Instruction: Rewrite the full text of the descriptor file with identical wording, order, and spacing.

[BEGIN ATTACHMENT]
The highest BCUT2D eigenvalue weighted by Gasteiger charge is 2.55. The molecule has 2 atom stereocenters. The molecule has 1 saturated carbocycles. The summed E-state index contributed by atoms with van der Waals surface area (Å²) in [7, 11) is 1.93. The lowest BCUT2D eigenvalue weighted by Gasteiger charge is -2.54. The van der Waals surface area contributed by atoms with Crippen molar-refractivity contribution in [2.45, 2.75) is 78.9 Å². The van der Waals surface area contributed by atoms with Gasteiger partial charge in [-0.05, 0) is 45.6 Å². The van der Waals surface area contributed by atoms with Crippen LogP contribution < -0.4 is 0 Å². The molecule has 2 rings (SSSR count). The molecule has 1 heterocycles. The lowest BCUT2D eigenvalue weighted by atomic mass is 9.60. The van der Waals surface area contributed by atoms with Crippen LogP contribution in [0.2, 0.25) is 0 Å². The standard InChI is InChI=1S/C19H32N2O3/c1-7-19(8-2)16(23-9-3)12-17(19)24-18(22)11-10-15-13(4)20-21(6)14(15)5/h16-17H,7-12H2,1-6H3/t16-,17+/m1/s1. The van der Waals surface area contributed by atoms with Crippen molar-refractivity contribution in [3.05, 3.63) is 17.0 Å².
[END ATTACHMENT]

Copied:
The highest BCUT2D eigenvalue weighted by Gasteiger charge is 2.55. The molecule has 2 atom stereocenters. The molecule has 1 saturated carbocycles. The summed E-state index contributed by atoms with van der Waals surface area (Å²) in [7, 11) is 1.93. The lowest BCUT2D eigenvalue weighted by Gasteiger charge is -2.54. The van der Waals surface area contributed by atoms with Crippen molar-refractivity contribution in [2.45, 2.75) is 78.9 Å². The van der Waals surface area contributed by atoms with Gasteiger partial charge in [-0.05, 0) is 45.6 Å². The van der Waals surface area contributed by atoms with Crippen LogP contribution < -0.4 is 0 Å². The molecule has 2 rings (SSSR count). The molecule has 1 heterocycles. The lowest BCUT2D eigenvalue weighted by atomic mass is 9.60. The van der Waals surface area contributed by atoms with Crippen LogP contribution in [0.2, 0.25) is 0 Å². The standard InChI is InChI=1S/C19H32N2O3/c1-7-19(8-2)16(23-9-3)12-17(19)24-18(22)11-10-15-13(4)20-21(6)14(15)5/h16-17H,7-12H2,1-6H3/t16-,17+/m1/s1. The van der Waals surface area contributed by atoms with Crippen molar-refractivity contribution in [3.05, 3.63) is 17.0 Å².